In his last 16 games, Yordan Alvarez has five homers and a .351/.479/.702 slash line. Those 16 games do not include Sunday’s game, however, which he sat out after taking a fastball off the knee on Saturday. It’s just a bruise -- he didn’t even get imaging -- and that’s definitely a relief for the Astros: It’s not a coincidence that those 16 games were when the Astros made their mad dash toward the Mariners in the AL West standings.

10. Mariners (previously: 7).
Season high: 6 | Season low: 21
Julio Rodríguez’s quad injury that kept him out of Sunday’s game doesn’t seem to be that serious, and for the Mariners’ sake, it better not be. That 10-game division lead they had on June 18 -- not very long ago! -- is now down all the way to two games, and, as you might have noticed … our voters have now dropped them below those blasted Astros.

11. Red Sox (previously: 12).
Season high: 11 | Season low: 22
Rafael Devers got his 1,000th hit this week, which is an impressive number but even more so in context. He’s only the sixth Red Sox player to reach the 1,000 number before the age of 28. The other five? Xander Bogaerts and four Hall of Famers: Bobby Doerr, Jim Rice, Tris Speaker and Carl Yastrzemski.

12. Padres (previously: 9).
Season high: 9 | Season low: 21
The Padres have felt like such a dramatically different team than last year -- winning close games, coming through in clutch moments, heck, smiling a lot -- that it’s easy to forget they haven’t gotten much from their biggest free-agent signings. That may be changing: Manny Machado put up a .369/.400/.677 slash line in the last 16 games coming into Sunday, and Xander Bogaerts could be back from injury as soon as Friday.

13. Cardinals (previously: 13).
Season high: 13 | Season low: 27
Nolan Gorman leads the Cardinals in homers but was essentially an automatic out in June: He hit .141 and struck out in nearly half his at-bats. But he may have woken up over the last week, hitting a grand slam in a win over the Pirates and going 7-for-11 against the Nationals over the weekend. Gorman has been in the Majors for a while, but he’s still only 24 years old. There’s still a ton of room for growth here.

14. Royals (previously: 11).
Season high: 6 | Season low: 24
The Royals have the fourth-best home record in baseball, one of the main reasons they’ve had a breakthrough season after losing 106 games last year. But the reason they no longer hold one of the AL playoff spots is because of what has been happening on the road. They beat the Rockies on Sunday to avoid a sweep, but before that, they had lost five in a row on the road, and 11 of their last 14.

15. Mets (previously: 15).
Season high: 10 | Season low: 25
The Mets bullpen had an 8.37 ERA during the 10 games that Edwin Díaz was suspended for having sticky stuff -- not an official, technical term! -- on his hand, but in his first game back on Saturday, the 'pen looked like it is supposed to. The Mets bullpen put up 4 2/3 shutout innings in a win over the Pirates, including a 1-2-3 inning from Díaz.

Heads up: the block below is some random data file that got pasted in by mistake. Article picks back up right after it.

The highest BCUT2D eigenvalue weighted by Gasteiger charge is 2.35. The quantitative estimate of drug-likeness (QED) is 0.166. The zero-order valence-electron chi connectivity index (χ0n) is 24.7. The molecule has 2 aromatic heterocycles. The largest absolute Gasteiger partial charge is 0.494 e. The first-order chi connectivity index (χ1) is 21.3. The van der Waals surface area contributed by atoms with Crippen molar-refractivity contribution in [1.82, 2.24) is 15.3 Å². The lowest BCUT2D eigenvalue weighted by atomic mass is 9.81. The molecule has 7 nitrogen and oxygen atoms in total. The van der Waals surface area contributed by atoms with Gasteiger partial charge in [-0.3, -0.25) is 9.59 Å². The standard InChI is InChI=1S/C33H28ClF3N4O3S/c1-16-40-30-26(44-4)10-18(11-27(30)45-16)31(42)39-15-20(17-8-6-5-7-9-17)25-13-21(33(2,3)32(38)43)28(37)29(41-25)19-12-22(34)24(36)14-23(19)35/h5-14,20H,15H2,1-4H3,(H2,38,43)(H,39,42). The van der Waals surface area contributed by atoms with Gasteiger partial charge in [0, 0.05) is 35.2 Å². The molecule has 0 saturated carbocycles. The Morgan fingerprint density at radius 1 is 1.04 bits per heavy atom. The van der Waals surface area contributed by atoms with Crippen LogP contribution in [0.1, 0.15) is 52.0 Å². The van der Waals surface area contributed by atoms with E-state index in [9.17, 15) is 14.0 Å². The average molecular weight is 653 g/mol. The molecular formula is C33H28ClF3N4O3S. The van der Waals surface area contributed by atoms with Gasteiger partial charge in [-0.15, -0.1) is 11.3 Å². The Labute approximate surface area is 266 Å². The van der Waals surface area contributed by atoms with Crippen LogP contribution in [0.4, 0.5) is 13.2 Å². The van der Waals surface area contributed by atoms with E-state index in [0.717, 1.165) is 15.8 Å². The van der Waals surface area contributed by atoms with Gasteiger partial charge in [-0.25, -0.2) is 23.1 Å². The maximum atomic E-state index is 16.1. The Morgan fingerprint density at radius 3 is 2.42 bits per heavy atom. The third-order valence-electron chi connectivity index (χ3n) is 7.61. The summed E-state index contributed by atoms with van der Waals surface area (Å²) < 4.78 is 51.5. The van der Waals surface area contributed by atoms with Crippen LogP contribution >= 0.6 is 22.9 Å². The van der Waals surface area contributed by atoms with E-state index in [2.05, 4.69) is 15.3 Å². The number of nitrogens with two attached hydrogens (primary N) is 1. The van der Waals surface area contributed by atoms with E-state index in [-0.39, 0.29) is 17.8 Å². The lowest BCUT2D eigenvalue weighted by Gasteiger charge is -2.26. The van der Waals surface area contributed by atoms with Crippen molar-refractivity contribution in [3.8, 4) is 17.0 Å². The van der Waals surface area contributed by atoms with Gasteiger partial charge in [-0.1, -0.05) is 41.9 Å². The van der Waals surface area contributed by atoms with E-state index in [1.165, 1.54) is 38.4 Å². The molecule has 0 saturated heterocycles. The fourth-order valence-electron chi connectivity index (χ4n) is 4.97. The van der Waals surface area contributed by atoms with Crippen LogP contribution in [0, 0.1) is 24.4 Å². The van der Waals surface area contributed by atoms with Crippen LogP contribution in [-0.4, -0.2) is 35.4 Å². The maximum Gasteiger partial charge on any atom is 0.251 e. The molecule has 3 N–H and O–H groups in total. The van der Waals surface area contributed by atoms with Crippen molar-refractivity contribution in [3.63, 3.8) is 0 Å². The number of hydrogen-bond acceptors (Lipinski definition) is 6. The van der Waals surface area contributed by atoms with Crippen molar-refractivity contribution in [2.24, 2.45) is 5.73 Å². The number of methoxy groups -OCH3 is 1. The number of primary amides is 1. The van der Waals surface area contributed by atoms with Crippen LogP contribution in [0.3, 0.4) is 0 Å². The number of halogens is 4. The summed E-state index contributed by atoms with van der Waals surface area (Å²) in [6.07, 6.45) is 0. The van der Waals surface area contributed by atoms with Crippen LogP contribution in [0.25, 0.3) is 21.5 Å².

16. Giants (previously: 19)
Season high: 12 | Season low: 23
Blake Snell is set to return for the Giants on Tuesday, and the Giants need him to stay there for a while this time: They’re down to just four healthy starters outside of him, including rookie Hayden Birdsong, who got his first win this week and has given the Giants a chance to win in all three of his starts. One might expect them both to be in this rotation moving forward -- the Giants certainly need them to be.

17. Diamondbacks (previously: 18).
Season high: 10 | Season low: 19
Closer Paul Sewald had a rough week, blowing two straight saves, to the Dodgers on July 2 and the Padres on July 5. The Diamondbacks say they aren’t worried, and they probably shouldn’t be: Those losses were the first two games in which Sewald had given up an earned run since his season debut on May 7.

18. Rangers (previously: 21).
Season high: 4 | Season low: 21
It always seems like the Rangers have run out of pitching, but yet they keep finding a way to get great work out of their rotation. On their homestand this week, they went 4-2 with a 2.08 starters' ERA, which helped them to sweep the Rays. They’re still six games under .500, but keep an eye on that Astros series next weekend heading into the All-Star Break: If this pitching keeps it up, they might have one more pre-break run in them. If not, though? Well, the defending champs could be sellers.

19. Reds (previously: 20).
Season high: 11 | Season low: 25
It has been stop-start, stop-start, one-step-forward two-steps-back for the Reds for more than a year now, and this week was the perfect example of the phenomenon. They pulled off a thrilling three-game sweep in The Bronx … and then followed it up by being swept by the Tigers. This week may be their last chance to make a run: They have a seven-game homestand against the Rockies and Marlins, the two worst teams in the National League.

20. Rays (previously: 16).
Season high: 9 | Season low: 24
The Rays continue to hang on the outskirts of the AL Wild Card race -- and hovering around .500 – despite having one of the worst run differentials in baseball. That they traded away Aaron Civale this week -- and are rumored to be a potential part of a lot more -- may speak to how much faith the front office has in them making a run down the stretch.